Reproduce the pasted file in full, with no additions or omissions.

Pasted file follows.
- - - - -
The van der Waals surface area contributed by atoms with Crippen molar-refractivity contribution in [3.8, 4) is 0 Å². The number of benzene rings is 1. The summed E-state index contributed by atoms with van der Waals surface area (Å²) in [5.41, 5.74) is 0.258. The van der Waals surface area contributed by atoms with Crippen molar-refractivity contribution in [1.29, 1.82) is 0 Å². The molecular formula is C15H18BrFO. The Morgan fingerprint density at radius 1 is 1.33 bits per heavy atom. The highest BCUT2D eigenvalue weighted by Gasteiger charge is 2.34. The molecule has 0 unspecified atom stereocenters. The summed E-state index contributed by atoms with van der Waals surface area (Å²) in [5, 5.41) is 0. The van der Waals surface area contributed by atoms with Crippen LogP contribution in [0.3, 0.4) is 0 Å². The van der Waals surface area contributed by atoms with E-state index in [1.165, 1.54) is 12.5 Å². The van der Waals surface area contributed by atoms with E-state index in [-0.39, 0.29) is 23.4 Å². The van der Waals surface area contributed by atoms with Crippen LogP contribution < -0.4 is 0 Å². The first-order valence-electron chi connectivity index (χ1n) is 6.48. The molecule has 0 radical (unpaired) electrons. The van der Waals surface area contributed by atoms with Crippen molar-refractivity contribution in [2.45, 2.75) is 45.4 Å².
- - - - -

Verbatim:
The van der Waals surface area contributed by atoms with Crippen molar-refractivity contribution in [3.8, 4) is 0 Å². The number of benzene rings is 1. The summed E-state index contributed by atoms with van der Waals surface area (Å²) in [5.41, 5.74) is 0.258. The van der Waals surface area contributed by atoms with Crippen molar-refractivity contribution in [1.29, 1.82) is 0 Å². The molecular formula is C15H18BrFO. The Morgan fingerprint density at radius 1 is 1.33 bits per heavy atom. The highest BCUT2D eigenvalue weighted by Gasteiger charge is 2.34. The molecule has 0 unspecified atom stereocenters. The summed E-state index contributed by atoms with van der Waals surface area (Å²) in [5, 5.41) is 0. The van der Waals surface area contributed by atoms with Crippen LogP contribution in [0.3, 0.4) is 0 Å². The van der Waals surface area contributed by atoms with E-state index in [1.165, 1.54) is 12.5 Å². The van der Waals surface area contributed by atoms with E-state index in [-0.39, 0.29) is 23.4 Å². The van der Waals surface area contributed by atoms with Crippen LogP contribution < -0.4 is 0 Å². The first-order valence-electron chi connectivity index (χ1n) is 6.48. The molecule has 0 radical (unpaired) electrons. The van der Waals surface area contributed by atoms with Crippen molar-refractivity contribution in [2.45, 2.75) is 45.4 Å².